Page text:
A little less than a year ago, a group of industry stakeholders began creating a voice and advocacy for high pressure processing and called itself the Cold Pressure Council (CPC). Its mission is to lead, facilitate and promote industry standardization, user education and consumer awareness for high pressure processing (HPP). Founding members include American Pasteurization, Campbell Soup, Evolution Fresh, Good Foods, Hiperbaric, JBT, Avure, SUJA, Universal Pure and West Liberty Foods.
“We're in the middle of a wonderful and exciting time with HPP,” says Jeff Williams, chairman of the council and CEO of Avure. HPP is currently a $12 billion- a-year retail industry and has gained considerable traction over the last two decades. North America holds almost 60 percent of the global HPP market, followed by Europe at 25 percent, Asia at 10 percent, Africa at 1 percent and smaller installations in South American and Australia.
According to Williams, meat and poultry is the largest segment, followed by juices and beverages, and fruits, vegetables and dips. “Not only are we a part of a large and rapidly growing market, it's a very diverse segment,” he says.
“The key thing we have been working on is creation of a high pressure certified logo program,” says Williams. The logo shown here will be available only to Cold Pressure Council members and only if there's been verification of the proper use of HPP.
The council is establishing guidelines for use of the logo based on members’ application categories. Once a member’s process, HACCP plan and validation studies are in good standing and verified by a third party, members can license the use of the High Pressure Certified logo. In fact, CPC expects major brands to start using the logo in spring 2018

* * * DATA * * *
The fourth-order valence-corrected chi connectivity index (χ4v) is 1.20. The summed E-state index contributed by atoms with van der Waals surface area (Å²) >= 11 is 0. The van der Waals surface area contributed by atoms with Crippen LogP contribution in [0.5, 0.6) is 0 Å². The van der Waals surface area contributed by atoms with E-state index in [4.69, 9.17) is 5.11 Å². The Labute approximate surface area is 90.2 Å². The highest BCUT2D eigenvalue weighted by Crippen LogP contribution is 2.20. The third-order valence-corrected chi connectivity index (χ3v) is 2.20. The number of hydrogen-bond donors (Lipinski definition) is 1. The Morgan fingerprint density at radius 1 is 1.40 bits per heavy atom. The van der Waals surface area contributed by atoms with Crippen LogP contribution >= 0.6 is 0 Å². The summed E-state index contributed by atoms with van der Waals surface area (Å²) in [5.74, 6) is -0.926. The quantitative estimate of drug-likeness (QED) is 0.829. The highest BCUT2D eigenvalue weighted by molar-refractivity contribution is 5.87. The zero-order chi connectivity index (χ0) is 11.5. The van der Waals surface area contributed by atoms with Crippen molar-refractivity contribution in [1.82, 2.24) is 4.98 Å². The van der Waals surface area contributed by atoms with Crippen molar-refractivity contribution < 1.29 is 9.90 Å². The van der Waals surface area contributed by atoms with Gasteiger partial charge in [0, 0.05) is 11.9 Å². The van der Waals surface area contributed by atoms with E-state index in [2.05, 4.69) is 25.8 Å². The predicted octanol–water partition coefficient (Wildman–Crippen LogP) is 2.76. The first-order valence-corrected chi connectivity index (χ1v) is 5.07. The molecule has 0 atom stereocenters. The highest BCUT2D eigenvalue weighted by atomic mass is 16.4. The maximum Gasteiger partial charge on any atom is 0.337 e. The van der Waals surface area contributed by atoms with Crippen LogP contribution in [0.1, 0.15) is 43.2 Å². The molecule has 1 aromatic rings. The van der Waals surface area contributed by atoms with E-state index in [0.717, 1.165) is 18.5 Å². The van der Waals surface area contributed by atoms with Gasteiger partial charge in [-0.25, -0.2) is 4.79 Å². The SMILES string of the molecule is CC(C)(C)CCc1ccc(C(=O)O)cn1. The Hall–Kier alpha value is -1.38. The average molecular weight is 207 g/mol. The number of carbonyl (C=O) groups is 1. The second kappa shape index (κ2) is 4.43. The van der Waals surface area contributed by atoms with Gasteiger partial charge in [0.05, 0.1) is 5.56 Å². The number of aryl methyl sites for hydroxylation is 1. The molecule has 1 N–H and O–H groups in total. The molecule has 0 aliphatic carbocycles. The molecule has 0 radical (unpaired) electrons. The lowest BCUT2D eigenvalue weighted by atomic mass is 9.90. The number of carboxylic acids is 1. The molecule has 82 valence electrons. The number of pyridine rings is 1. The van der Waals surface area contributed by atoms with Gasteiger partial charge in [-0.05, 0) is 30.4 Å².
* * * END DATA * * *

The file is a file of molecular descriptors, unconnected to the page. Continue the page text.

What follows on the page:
CPC has already completed its juice guidelines and plans to complete other product guidelines before the end of the year. Certification will ensure the processes already in place are effective and being used properly by companies that want to place the logo on their products.
“I need to be really clear,” says Williams. “This is going to be a license program, and there is a small fee for each SKU. It must be annually audited by an outside firm.” The licensing fee is $250 per year per SKU, he adds.
CPC is now ready for others to become members. It offers three levels of memberships. A general membership for $3,000 a year covers companies that have and use HPP equipment, such as machinery manufacturers and processors. The associate level membership is $4,500 a year for suppliers to the industry of products such as materials, components, packaging materials and other types of systems needed when using HPP. A noncommercial organization membership level accommodates government and university staff or other noncommercial professionals.
In the next six months or so, CPC plans to start collaboration with FDA and USDA to help create more consistent ruling and enforcement across the country.
CPC also plans to address consumer education and messaging. “Ultimately, we'd love to have the logo be seen as a value to the consumer and one the consumer recognizes, just like if it's an organic product or non-GMO,” says Williams.
The council is focusing on North America now, but it has long-term plans to become a global organization.
For more information about the council, visit: http://coldpressurecouncil.org.